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The SHM
Metal newbie

Joined: Fri Feb 17, 2012 4:54 pm
Posts: 134
Location: United Kingdom
PostPosted: Wed Nov 07, 2012 5:23 pm 
 

Dandelo wrote:
Hey, I just met you, and this is crazy!
But here's my number, so call me maybe!

That song is catchy as fuck. I'm sorry. I'm so sorry. I will hand in my Metal Archives membership badge.


It is catchy. The synth sounds almost like a great '70s ABBA riff. If it only it were...

But on topic, there has been opposition to "popular" music by the older generations since modern popular music. In the '50s, fans of jazz and the blues honestly couldn't stand Elvis's guts and thought all of his followers didn't know real music from 'communist nonsense.'
In the '60s, again fans of '20s and '30s jazz hated the rock music of the day. And during the '60s and '70s, music from the 1930s and '40s were seen as "legendary" songs from a "better musical generation." Led Zeppelin was just the better than usual hard rock band, but had nothing on Woodie Guthrie or Bing Cosby or the like, and The Beatles were the Justin Bieber of their generation- moms and their daughters and maybe some of their sons loved them- it's only when The Beatles began experimenting were they really kicking it off with music aficionados of the era.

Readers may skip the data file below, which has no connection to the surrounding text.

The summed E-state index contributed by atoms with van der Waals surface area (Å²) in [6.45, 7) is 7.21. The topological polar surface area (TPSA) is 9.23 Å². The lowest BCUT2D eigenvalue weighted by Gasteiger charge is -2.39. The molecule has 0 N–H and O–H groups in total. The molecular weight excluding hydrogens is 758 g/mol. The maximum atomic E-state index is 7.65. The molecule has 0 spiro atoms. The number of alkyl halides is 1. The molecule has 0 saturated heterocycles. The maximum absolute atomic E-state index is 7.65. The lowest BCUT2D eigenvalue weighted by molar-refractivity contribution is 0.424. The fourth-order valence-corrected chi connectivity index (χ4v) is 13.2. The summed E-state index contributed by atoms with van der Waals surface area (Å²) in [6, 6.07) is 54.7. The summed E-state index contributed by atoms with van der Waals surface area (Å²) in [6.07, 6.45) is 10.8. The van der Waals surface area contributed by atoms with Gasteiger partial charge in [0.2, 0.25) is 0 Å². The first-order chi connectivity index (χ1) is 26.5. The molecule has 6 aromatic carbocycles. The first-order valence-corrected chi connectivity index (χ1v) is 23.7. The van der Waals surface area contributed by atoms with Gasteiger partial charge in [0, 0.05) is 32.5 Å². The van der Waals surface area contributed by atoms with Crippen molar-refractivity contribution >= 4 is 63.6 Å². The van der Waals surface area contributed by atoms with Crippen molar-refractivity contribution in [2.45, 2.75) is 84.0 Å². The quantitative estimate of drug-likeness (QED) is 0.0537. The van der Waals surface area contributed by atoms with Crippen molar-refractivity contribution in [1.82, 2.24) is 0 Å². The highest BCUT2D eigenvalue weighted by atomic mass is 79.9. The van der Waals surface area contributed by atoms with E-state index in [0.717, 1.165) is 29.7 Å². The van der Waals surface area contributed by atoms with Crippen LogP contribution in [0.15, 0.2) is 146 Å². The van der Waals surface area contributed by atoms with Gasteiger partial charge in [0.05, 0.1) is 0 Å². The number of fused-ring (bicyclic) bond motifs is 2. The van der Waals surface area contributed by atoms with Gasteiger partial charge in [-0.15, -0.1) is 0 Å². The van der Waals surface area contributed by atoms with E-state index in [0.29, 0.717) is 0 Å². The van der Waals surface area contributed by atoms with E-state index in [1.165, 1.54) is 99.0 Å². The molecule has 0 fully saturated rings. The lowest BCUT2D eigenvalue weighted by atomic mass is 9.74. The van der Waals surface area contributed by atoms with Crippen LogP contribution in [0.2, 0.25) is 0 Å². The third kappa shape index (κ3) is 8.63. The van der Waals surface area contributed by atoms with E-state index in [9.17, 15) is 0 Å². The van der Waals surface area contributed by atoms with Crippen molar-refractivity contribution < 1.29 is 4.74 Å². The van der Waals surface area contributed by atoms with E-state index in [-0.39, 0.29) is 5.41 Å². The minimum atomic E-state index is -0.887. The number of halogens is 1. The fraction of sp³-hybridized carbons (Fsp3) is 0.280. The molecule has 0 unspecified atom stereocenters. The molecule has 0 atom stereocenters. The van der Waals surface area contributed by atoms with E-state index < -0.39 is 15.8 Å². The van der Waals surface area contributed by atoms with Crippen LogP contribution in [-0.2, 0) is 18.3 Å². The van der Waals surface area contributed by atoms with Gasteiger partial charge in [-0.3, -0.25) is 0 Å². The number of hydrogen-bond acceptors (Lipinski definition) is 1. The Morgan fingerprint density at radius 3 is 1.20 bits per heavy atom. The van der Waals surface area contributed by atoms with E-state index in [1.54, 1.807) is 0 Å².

Beauty is alsoin the eye of the beholder. In the 2030s, I wouldn't be surprised if Lady Gaga is seen as this generation's Madonna, or Green Day is up there with Led Zeppelin and The Who. We can't know today and it's pointless to try to argue for or against in those terms. In preferences, I have mine, and they don't include Lady Gaga and just barely scrap any for Green Day.
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Last edited by The SHM on Tue Nov 27, 2012 1:47 pm, edited 2 times in total.